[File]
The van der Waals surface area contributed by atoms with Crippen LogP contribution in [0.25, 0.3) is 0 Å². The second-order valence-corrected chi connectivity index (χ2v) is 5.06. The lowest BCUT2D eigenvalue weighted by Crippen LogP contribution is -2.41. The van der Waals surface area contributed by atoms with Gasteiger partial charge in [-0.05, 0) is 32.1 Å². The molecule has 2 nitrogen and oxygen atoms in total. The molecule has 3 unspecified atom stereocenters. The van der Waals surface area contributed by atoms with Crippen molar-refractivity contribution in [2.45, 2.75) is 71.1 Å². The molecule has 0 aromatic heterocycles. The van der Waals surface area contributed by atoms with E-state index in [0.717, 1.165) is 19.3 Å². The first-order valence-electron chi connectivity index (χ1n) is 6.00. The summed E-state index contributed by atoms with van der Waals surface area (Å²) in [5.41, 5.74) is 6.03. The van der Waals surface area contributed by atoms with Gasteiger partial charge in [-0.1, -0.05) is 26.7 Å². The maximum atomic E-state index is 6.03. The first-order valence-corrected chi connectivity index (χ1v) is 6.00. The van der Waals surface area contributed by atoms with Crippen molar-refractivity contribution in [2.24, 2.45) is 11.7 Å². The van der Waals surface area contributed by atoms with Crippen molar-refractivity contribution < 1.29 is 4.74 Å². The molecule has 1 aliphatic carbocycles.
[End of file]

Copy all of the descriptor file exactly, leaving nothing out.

The van der Waals surface area contributed by atoms with Crippen LogP contribution in [0.25, 0.3) is 0 Å². The second-order valence-corrected chi connectivity index (χ2v) is 5.06. The lowest BCUT2D eigenvalue weighted by Crippen LogP contribution is -2.41. The van der Waals surface area contributed by atoms with Gasteiger partial charge in [-0.05, 0) is 32.1 Å². The molecule has 2 nitrogen and oxygen atoms in total. The molecule has 3 unspecified atom stereocenters. The van der Waals surface area contributed by atoms with Crippen molar-refractivity contribution in [2.45, 2.75) is 71.1 Å². The molecule has 0 aromatic heterocycles. The van der Waals surface area contributed by atoms with E-state index in [0.717, 1.165) is 19.3 Å². The first-order valence-electron chi connectivity index (χ1n) is 6.00. The summed E-state index contributed by atoms with van der Waals surface area (Å²) in [5.41, 5.74) is 6.03. The van der Waals surface area contributed by atoms with Gasteiger partial charge in [-0.1, -0.05) is 26.7 Å². The maximum atomic E-state index is 6.03. The first-order valence-corrected chi connectivity index (χ1v) is 6.00. The van der Waals surface area contributed by atoms with Crippen molar-refractivity contribution in [2.24, 2.45) is 11.7 Å². The van der Waals surface area contributed by atoms with Crippen molar-refractivity contribution < 1.29 is 4.74 Å². The molecule has 1 aliphatic carbocycles.